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The SNF Centre for Hellenic Studies supports both graduate and postgraduate work on a variety of Hellenic topics and themes, and is pleased to nurture the next generation of scholars of Greece's history, language and culture.
Hellenisms Past and Present, Local and Global Postdoctoral Fellows
The SNF Centre for Hellenic Studies solicited applications for a one-year Post-doctoral Fellowship focused on Hellenisms Past and Present, Local and Global. The search committee welcomed proposals that spanned disciplinary boundaries from candidates working on comparative approaches to the fellowship theme. Applicants from all fields of the humanities and the social sciences were encouraged to apply.
Andreas Avgousti (2019 / 20)
Andreas Avgousti studied political science at Columbia University, where he received his PhD in 2015 and holds a BSc (First Class) and an MSc (Merit) from the London School of Economics and Political Science. He was a Visiting Assistant Professor in the Department of Political Science at Portland State University and has previously held the post of Lecturer in Core Curriculum at Columbia University. During his time at the Centre, Dr. Avgousti will finalize his book manuscript, entitled Recovering Reputation: Plato and Demotic Power for Oxford University Press.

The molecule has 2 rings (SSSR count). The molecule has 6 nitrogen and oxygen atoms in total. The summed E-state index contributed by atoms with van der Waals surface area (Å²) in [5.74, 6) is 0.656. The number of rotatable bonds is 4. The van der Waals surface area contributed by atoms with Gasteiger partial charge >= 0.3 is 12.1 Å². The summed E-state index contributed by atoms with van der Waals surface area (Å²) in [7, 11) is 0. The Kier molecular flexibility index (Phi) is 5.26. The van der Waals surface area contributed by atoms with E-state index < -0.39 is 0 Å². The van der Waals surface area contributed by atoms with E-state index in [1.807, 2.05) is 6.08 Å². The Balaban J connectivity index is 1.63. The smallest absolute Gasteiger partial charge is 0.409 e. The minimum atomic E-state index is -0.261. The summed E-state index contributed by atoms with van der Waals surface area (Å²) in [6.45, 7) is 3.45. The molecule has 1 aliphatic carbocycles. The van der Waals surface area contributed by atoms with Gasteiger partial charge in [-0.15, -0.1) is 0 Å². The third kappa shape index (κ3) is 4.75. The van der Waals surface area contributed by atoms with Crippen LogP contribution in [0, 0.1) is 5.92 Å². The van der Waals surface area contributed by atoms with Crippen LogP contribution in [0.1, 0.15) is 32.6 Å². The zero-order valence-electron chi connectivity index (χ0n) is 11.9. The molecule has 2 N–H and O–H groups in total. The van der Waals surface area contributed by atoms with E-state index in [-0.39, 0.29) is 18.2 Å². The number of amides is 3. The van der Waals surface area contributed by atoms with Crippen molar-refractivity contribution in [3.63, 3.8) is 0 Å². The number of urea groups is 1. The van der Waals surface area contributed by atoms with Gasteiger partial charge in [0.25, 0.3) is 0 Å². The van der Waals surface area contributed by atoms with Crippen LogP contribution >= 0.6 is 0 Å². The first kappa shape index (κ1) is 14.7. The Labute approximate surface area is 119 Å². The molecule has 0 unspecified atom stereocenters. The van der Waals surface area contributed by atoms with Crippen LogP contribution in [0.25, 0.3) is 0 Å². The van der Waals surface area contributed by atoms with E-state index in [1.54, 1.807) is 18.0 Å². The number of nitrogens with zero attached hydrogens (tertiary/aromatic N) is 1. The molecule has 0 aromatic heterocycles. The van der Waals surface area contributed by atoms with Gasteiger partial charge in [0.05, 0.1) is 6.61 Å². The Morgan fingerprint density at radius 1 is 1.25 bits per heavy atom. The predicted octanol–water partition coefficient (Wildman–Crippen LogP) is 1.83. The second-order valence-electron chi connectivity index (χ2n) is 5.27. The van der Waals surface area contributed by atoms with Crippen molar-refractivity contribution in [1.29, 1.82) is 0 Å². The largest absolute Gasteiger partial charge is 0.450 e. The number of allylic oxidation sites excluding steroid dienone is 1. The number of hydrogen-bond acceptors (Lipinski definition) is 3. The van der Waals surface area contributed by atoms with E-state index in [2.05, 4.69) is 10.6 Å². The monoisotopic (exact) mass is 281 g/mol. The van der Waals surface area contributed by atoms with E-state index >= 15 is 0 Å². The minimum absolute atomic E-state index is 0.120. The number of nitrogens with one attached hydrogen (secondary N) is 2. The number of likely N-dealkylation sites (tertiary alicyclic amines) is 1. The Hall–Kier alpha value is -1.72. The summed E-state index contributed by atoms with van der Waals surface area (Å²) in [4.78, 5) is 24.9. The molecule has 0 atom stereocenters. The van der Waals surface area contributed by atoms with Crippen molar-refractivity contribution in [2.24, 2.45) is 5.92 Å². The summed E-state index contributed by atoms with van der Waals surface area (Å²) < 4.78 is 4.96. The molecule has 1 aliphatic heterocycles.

Danai Thomaidis (2021 / 22)
Danai Thomaidis studied Cultural heritage at Statale University of Milan and gained her MA in Medieval and Byzantine Art History at Ca’ Foscari University of Venice. For her PhD (Ca’ Foscari - Fribourg University), she analyzed the introduction, cult and exposition of Byzantine icons in the churches, streets and houses of Venice and of the Venetian-ruled colonies of the Mediterranean. During her time at the SNF Centre for Hellenic Studies she will be finalizing her book manuscript, The Life of icons in Venice, as well as working on another project, "Iconic Montages as Bearers of Meaning from Constantinople to Venice (13th-15th centuries)," in which she will explore the techniques utilized for the exhibition of icons in Byzantium and Venice to understand how these visual ensembles created new meanings for their viewers.